How the Capitals Can Shave Their Excess Salary

The Washington Capitals could not decide between Christian Djoos and Chandler Stephenson, so they retained both. This means they are officially over the NHL’s $81.5 million salary cap.

The 25-year-old Stephenson agreed to a one-year, $1.05 million deal with the Capitals on Saturday, avoiding an arbitration hearing that would have been scheduled for Aug. 1. This makes him the 23rd man on the 2019-20 Capitals roster for the time being. With the cap hit from Stephenson’s contract, and the $1.2 million from Djoos’ deal, as awarded by arbitration on Wednesday, the Capitals are now $1.3 million over the salary cap, and have until the start of the season to pare down their payroll.

Here’s Your Money, Now Get Out

In most cases, the cheap and easy solution to a team’s salary cap problem is to send a player down to the minor leagues. This is not new for general manager Brian MacLellan, who also found himself in this situation last year. To get the Capitals under the cap, he sent defenseman Jonas Siegenthaler down to the AHL’s Hershey Bears, where his $714,166 cap hit would not be counted as part of the payroll. With Stephenson on the roster, the Capitals now have two extra forwards, which would theoretically make him the next target for a budget-cutting demotion.

Washington Capitals Jonas Siegenthaler
Washington Capitals defenseman Jonas Siegenthaler (Tom Szczerbowski-USA TODAY Sports)

This year, however, it will not be enough to send one player down. The Capitals’ $1.3 million shortfall represents approximately two minimum entry-level player contracts.

Complicating matters further is the team’s unbalanced roster. The Capitals shopped aggressively for forwards during this off-season, both in the draft and during free agency. As a result, they have 14 forwards signed to their roster and only seven defensemen – one more than the minimum needed to make it through a game. Sending down Siegenthaler again would leave the team with no margin for error if another defenseman suffers an injury during a game.

The Capitals could send another defenseman up from Hershey to replace Siegenthaler, but that would defeat the entire purpose of making cap space. Only two defensemen on the Capitals’ reserves – Colby Williams and Tyler Lewington – take up a smaller cap hit than Siegenthaler, and both by less than $50,000 – barely scratching the surface of the Caps’ burden.

Killing Two Birds with One Stone

Of course, the Capitals’ signings have not strictly been limited to forwards. One of the decisions the Capitals made on the first day of free agency was to sign Hershey goaltender Vitek Vanecek to a three-year, $2,150,000 extension with an average annual value of $716,667. Vanecek helped guide the Bears to a division title last season and finished with a goals-against-average (GAA) of 2.62.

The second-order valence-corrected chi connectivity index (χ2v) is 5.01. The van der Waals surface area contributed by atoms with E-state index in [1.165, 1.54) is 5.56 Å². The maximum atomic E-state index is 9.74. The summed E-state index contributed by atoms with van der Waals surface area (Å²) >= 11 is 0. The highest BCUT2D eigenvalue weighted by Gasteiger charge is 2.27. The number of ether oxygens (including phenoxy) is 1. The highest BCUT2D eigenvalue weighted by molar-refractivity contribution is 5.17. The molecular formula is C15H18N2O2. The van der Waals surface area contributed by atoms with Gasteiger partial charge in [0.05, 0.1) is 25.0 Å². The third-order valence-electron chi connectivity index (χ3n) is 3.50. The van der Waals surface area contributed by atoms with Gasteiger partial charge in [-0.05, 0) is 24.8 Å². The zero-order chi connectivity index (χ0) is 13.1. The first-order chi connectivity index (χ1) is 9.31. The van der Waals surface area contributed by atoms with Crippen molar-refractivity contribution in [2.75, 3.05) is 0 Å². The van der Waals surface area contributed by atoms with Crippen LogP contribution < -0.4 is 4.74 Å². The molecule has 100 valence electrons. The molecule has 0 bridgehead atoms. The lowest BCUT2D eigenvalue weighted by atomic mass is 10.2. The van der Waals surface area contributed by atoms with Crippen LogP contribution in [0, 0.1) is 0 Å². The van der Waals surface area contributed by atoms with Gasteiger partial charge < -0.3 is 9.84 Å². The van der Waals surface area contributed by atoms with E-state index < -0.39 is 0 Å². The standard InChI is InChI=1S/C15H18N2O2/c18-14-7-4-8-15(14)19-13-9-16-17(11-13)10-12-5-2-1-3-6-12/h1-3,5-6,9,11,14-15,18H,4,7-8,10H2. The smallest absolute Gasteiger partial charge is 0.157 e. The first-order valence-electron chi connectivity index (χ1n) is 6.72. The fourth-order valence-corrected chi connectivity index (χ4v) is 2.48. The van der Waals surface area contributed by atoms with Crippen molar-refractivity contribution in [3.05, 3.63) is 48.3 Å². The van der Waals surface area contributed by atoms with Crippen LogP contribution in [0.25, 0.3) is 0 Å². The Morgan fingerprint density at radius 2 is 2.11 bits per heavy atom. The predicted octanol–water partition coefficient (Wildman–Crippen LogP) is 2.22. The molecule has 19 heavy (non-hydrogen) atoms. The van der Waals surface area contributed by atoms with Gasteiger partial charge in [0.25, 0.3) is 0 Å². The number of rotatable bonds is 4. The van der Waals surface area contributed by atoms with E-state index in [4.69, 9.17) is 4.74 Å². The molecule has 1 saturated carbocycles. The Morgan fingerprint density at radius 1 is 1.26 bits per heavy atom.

Vitek Vanecek
Goaltender Vitek Vanecek, suiting up for the Czech Republic junior national team (photographer unknown).

There is already a second goaltender on the Capitals’ roster, Pheonix Copley, who still has three years remaining at an average annual value of $1.1 million. In his first season of sustained NHL action, he won 16 of his 24 starts while posting a GAA of 2.90. However, sprinkled among those starts was the occasional stinker, such as his seven-goal letdown in January against the Nashville Predators, or the November encounter with the Montreal Canadiens where he allowed three goals in the first two minutes of the second period and was subsequently pulled.

Washington Capitals Pheonix Copley
Washington Capitals goalie Pheonix Copley (AP Photo/Jim Mone, file)

It would not be too far a stretch to suggest that MacLellan would want to make maximum use of his new investment and give Vanecek some prime NHL experience backing up Braden Holtby. Sending Copley down and swapping him for Vanecek would free up $358,333 – on its own, not nearly enough to put the Capitals in the black, but combined with sending Stephenson down to the AHL, should put them under the line by roughly $40,000.

The Salary Dump Trade

The quickest and dirtiest solution to a team’s salary cap woes is to simply dump most of a player’s salary on a team who can afford it through a trade, and it’s likely that MacLellan is keeping that option in the back of his mind right now. Last season, he and the Capitals benefited from such a move; after trading away recently-retired defenseman Brooks Orpik, the Colorado Avalanche bought out the remainder of his contract and placed him on waivers, freeing up some much-needed space for the Capitals, who re-signed him for one more season at a bargain.

Most of the expensive contracts on the team, such as Alex Ovechkin and Braden Holtby, are protected by no-trade clauses, leaving few viable choices on the roster for MacLellan to sacrifice. Having just signed his contract, Stephenson is more-or-less off-limits for a trade. However, Copley is still fair game, should the Capitals choose to go with Vanecek as their backup.

Another option is Travis Boyd, the Caps’ fourth-line winger who stands to make $800,000 this season. He missed the first month of the 2018-19 season due to injury, but recovered to finish with five goals and 15 assists in 53 games. His generally weak play on defense is a major sticking point, however, and may cause him to lose playing time to new pickups Garnet Hathaway and Brendan Leipsic. Still, there are many teams where he could be a valuable asset.

Travis Boyd Washington Capitals
Travis Boyd, Washington Capitals (Amy Irvin / The Hockey Writers)

Whatever the Capitals choose to do to trim their salary cap burden, they are not short on options, but they are short on time. If there’s one thing Capitals fans have learned this off-season, it’s that the job of a general manager does not come with any breaks.